I first tasted a scone the second time I was in England to study. It was accompanied with jam and clotted cream. It was quite different from anything I had tasted before and it was love at first bite.
The table was covered with a checked red-and-white tablecloth that matched the counterpane, and upon it was set a blue dish full of apples, a yellow jug of milk, a purple plate upon which were piled buttered scones, two green plates and two mugs to match.
What I like about this description is that it is colorful: red, white, blue, yellow, purple and green. To the list, pretty soon another one is added: salmon-pink, the color of the geraniums (gerani) that crowd the room where Marmaduke Scarlet lives. Maria, the protagonist of the novel The Little White Horse by Elizabeth Goudge (1946), visits Marmaduke's quarters towards the end of the book. Up until that point, she has only seen him while presiding in the kitchen, in the company of Zachariah, the cat.
The novel is a bit too rich in colorful characters to attempt even a brief description here, and maybe you already know all about them from reading the novel when you were a child, or having it read to you. I can see how children would be fascinated by the story, the characters, the places, the events. Had I read the story as a little girl, would I have wished to be Maria? I obviously cannot answer this question. I can tell you, though, that my favorite character was Serena, the white hare (lepre) that Maria rescues from the Men from the Dark Woods.
Back to the scones baked by Marmaduke Scarlet for Maria, I baked mine for my husband. In looking for a recipe to replicate, I had as requirement that it used buttermilk (latticello), which narrowed the list of candidates. Out of those I found, I chose this one. The changes I made were: no topping, and fresh raspberries (lamponi) or blueberries (mirtilli) instead of dried cherries (ciliegie). Another feature of the recipe that recommended it to me is that it makes a small number of scones: they are so much better when freshly made and a small number is perfect for our small household.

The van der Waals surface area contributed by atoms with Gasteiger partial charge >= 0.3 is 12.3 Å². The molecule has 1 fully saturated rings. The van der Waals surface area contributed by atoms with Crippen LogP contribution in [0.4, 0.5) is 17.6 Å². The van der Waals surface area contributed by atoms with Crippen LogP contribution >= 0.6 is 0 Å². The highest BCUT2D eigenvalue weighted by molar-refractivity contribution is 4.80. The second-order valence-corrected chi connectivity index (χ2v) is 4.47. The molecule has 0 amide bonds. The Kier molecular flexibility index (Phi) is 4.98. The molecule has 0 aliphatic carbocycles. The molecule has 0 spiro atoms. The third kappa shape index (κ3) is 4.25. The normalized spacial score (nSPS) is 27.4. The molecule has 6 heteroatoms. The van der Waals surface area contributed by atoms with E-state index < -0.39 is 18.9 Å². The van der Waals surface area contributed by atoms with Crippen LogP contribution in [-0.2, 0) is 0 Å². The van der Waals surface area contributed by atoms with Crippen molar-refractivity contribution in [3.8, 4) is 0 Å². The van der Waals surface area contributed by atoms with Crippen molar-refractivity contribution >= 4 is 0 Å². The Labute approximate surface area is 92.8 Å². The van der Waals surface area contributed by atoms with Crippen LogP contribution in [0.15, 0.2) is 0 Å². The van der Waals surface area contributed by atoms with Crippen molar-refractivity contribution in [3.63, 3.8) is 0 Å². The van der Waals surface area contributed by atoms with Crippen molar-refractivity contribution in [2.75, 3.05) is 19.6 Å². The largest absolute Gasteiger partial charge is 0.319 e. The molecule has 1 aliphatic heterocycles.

I made the recipe three times. The first time, I used raspberries and shaped the dough (which was rather sticky, due to the broken-down fresh raspberries) into 8 rounds, while the second time (also with raspberries) I shaped the dough into a single round, then scored it into 8 slices, which I separated a few minutes before the end of baking time, then put back into the oven, to obtain crispy edges all around.The third time, I used blueberries and went back to the separate round shapes (see photo). I never measured the fruit. I estimate that I had about half a cup of raspberries and a cup of blueberries.
In the pages that follow the little scene that inspired me, Marmaduke outshines himself by preparing a banquet for 30 people, whose menu includes famous English dishes that I know (syllabub, plum cake) and a lot that I don't (Cornish pasty, Devonshire splits). In earlier chapters, he consistently provides delectable repasts for the inhabitants of Moonacre Manor.
One last note. In part 3 of Chapter 9 there is the Spring Song:
Praised be our Lord for our brother the sun...
Praised by our Lord for our sister the Moon...
St. Francis of Assisi (San Francesco d'Assisi, 1181/2-1226) wrote a beautiful poem in praise of brother sun (fratello sole), sister moon (sorella luna), mother earth (madre terra), etc. In Italian, the poem is called Cantico delle creature, while in English it is called Canticle of the Sun. I investigated possible links between Ms. Goudge and St. Francis and found that she wrote a book about his life, published in 1959.
This is my contribution to the third edition of Cook the Books, hosted by Rachel The Crispy Cook. You can find the guidelines for participating in the event here, and here is the announcement of the current edition.
Click on the button to hear me pronounce the Italian words mentioned in the post:
or launch the scone audio file [mp3].